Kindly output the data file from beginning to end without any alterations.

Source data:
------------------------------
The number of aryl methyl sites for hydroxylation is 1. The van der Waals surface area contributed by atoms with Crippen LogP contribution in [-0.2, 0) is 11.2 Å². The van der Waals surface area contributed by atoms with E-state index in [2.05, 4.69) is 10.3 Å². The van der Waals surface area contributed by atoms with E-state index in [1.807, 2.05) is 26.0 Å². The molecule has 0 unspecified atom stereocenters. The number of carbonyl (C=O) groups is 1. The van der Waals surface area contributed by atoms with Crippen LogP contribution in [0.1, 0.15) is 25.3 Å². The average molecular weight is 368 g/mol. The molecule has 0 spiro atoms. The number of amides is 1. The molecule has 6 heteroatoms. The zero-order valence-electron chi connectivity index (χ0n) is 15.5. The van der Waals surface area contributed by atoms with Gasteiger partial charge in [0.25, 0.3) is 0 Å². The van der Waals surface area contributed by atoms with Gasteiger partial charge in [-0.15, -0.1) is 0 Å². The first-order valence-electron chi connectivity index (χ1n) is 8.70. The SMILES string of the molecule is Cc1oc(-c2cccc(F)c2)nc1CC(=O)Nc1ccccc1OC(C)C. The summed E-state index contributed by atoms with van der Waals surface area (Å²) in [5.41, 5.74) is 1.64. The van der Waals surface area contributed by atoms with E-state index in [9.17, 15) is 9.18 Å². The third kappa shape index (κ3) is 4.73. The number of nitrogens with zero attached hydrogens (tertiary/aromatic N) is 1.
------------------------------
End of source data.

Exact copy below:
The number of aryl methyl sites for hydroxylation is 1. The van der Waals surface area contributed by atoms with Crippen LogP contribution in [-0.2, 0) is 11.2 Å². The van der Waals surface area contributed by atoms with E-state index in [2.05, 4.69) is 10.3 Å². The van der Waals surface area contributed by atoms with E-state index in [1.807, 2.05) is 26.0 Å². The molecule has 0 unspecified atom stereocenters. The number of carbonyl (C=O) groups is 1. The van der Waals surface area contributed by atoms with Crippen LogP contribution in [0.1, 0.15) is 25.3 Å². The average molecular weight is 368 g/mol. The molecule has 0 spiro atoms. The number of amides is 1. The molecule has 6 heteroatoms. The zero-order valence-electron chi connectivity index (χ0n) is 15.5. The van der Waals surface area contributed by atoms with Gasteiger partial charge in [0.25, 0.3) is 0 Å². The van der Waals surface area contributed by atoms with Gasteiger partial charge in [-0.15, -0.1) is 0 Å². The first-order valence-electron chi connectivity index (χ1n) is 8.70. The SMILES string of the molecule is Cc1oc(-c2cccc(F)c2)nc1CC(=O)Nc1ccccc1OC(C)C. The summed E-state index contributed by atoms with van der Waals surface area (Å²) in [5.41, 5.74) is 1.64. The van der Waals surface area contributed by atoms with E-state index in [9.17, 15) is 9.18 Å². The third kappa shape index (κ3) is 4.73. The number of nitrogens with zero attached hydrogens (tertiary/aromatic N) is 1.